• Some voters in Barton County, Kansas, will have to travel 18 miles to get to their nearest polling site after officials cut the number of voting locations from 23 during the state primary to 11 for Tuesday’s general election. County Clerk Donna Zimmerman says the polling places were consolidated to save money.
• After facing national criticism, election officials in a majority black county in rural south Georgia reversed course and withdrew a plan to eliminate seven of the county’s nine voting locations. An independent consultant had recommended the consolidations in Randolph County, noting the seven polling places did not comply with the Americans with Disabilities Act. The consultant was later fired. County officials say they lack the money to make the necessary changes to comply with the ADA.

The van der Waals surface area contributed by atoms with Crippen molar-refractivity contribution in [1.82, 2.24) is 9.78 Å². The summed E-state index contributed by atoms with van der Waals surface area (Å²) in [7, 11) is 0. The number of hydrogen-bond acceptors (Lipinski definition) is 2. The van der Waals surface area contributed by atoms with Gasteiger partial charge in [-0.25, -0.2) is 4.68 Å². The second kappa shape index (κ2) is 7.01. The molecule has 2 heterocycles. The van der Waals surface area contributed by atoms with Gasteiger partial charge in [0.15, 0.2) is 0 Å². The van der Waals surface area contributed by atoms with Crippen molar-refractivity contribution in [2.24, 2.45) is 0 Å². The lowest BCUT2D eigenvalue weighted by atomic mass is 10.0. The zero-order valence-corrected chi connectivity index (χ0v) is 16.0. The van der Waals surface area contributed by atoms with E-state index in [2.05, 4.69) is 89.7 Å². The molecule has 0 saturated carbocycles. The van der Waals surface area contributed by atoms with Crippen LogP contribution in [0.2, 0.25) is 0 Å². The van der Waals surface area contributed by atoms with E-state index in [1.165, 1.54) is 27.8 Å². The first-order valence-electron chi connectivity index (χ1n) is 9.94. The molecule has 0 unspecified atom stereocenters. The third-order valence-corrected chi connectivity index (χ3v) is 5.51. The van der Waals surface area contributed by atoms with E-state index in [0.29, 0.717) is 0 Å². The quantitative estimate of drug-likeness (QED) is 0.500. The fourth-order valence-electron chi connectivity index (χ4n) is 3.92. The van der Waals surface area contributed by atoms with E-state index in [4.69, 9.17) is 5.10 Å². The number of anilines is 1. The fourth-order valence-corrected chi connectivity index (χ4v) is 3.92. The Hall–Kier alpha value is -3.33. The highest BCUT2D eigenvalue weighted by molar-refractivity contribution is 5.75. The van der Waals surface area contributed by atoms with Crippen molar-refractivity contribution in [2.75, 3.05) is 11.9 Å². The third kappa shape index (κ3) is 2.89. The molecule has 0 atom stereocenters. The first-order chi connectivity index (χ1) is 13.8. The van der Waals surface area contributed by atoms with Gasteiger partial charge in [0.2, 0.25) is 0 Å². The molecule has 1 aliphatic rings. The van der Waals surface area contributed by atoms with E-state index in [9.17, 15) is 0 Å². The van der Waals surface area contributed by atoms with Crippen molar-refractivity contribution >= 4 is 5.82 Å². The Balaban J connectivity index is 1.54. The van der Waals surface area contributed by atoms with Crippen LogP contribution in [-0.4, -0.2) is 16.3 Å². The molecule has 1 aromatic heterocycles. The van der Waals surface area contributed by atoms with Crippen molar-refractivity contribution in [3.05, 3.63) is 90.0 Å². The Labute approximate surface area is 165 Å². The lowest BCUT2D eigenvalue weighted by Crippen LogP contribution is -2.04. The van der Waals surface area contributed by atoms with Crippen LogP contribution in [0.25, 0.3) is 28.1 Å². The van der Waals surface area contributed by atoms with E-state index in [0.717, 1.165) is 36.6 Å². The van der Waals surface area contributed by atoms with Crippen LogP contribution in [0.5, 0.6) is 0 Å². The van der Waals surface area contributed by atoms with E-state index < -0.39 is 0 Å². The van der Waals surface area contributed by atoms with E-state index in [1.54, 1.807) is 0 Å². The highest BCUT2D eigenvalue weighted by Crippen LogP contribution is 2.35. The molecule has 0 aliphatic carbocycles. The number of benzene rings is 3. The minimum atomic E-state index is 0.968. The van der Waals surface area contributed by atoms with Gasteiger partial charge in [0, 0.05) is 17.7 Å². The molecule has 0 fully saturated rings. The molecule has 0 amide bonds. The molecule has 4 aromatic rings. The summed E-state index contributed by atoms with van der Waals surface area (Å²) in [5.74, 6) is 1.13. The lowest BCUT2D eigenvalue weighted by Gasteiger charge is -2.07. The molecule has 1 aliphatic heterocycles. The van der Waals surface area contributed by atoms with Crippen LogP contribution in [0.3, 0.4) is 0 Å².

• A federal judge has ruled that Georgia election officials must provide time for voters to fix their absentee ballots when the signature on the ballot does not match the one on file with their local election office. The ACLU and other civil rights group had sued the state after reports that a suburban Atlanta county had rejected a high rate of absentee ballots compared to other large counties in the metro area. Under the judge’s order, voters would have almost a week to verify their identity and have their ballot counted.